Too old for top MBA program?


JKB

Hello Forum -- I had something disheartening happen to me today during my MBA search. A top-tier, 1-year program in Europe (that was potentially going to be my first choice of MBA programs) told me that I have too much work experience and am too old for their program. I have 16 years of work experience and am 38 years old. I was pretty shocked.

Has anyone else had this experience? Should I just write this off as one negative experience and continue on pursuing my other top picks? Or are there specific programs that I might want to avoid/pursue?

Thanks.

Hello Forum -- I had something disheartening happen to me today during my MBA search. A top-tier, 1-year program in Europe (that was potentially going to be my first choice of MBA programs) told me that I have too much work experience and am too old for their program. I have 16 years of work experience and am 38 years old. I was pretty shocked.

Has anyone else had this experience? Should I just write this off as one negative experience and continue on pursuing my other top picks? Or are there specific programs that I might want to avoid/pursue?

Thanks.
quote
Duncan

I come across this quite often in mainland Europe. It's very common (and legal) to see age limits for courses.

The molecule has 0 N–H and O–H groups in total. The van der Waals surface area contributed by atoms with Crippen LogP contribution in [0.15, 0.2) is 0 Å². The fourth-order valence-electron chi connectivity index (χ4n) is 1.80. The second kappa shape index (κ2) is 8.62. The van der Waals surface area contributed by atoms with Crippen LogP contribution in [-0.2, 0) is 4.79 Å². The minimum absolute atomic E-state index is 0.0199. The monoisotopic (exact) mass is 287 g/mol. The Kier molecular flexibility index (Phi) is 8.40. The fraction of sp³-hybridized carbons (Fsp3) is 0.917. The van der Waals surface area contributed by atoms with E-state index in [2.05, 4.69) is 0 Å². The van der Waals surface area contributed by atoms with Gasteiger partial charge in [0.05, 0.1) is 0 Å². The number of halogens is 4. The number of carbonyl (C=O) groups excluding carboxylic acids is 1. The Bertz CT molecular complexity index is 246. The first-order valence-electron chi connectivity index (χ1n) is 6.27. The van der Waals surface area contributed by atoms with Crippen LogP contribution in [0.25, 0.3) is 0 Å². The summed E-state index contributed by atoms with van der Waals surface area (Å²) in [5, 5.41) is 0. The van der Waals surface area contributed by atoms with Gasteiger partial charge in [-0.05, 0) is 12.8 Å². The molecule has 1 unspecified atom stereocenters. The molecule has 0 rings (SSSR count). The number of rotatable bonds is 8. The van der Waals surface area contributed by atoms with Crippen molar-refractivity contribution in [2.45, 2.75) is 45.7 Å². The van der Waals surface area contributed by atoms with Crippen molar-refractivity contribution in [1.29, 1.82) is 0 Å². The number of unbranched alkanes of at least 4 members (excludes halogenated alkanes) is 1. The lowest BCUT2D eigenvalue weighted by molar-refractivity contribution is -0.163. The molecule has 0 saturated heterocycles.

The key element here is that this school is looking for students who will feed easily into its main corporate recruiting partners, and that normally requires fairly homogenous students with similar levels of work experience.

If you aim for schools with a higher average age, or which have a diversified recruiter base, then you'll be more successful. I recommend Ashridge, Cambridge, Cranfield, IMD, Oxford and Warwick to you. Also look at the Sloan Fellows programme at London Business School, the Nanyang Fellows programme in Singapore and the IBEAR MBA at USC.

I come across this quite often in mainland Europe. It's very common (and legal) to see age limits for courses.

The key element here is that this school is looking for students who will feed easily into its main corporate recruiting partners, and that normally requires fairly homogenous students with similar levels of work experience.

If you aim for schools with a higher average age, or which have a diversified recruiter base, then you'll be more successful. I recommend Ashridge, Cambridge, Cranfield, IMD, Oxford and Warwick to you. Also look at the Sloan Fellows programme at London Business School, the Nanyang Fellows programme in Singapore and the IBEAR MBA at USC.
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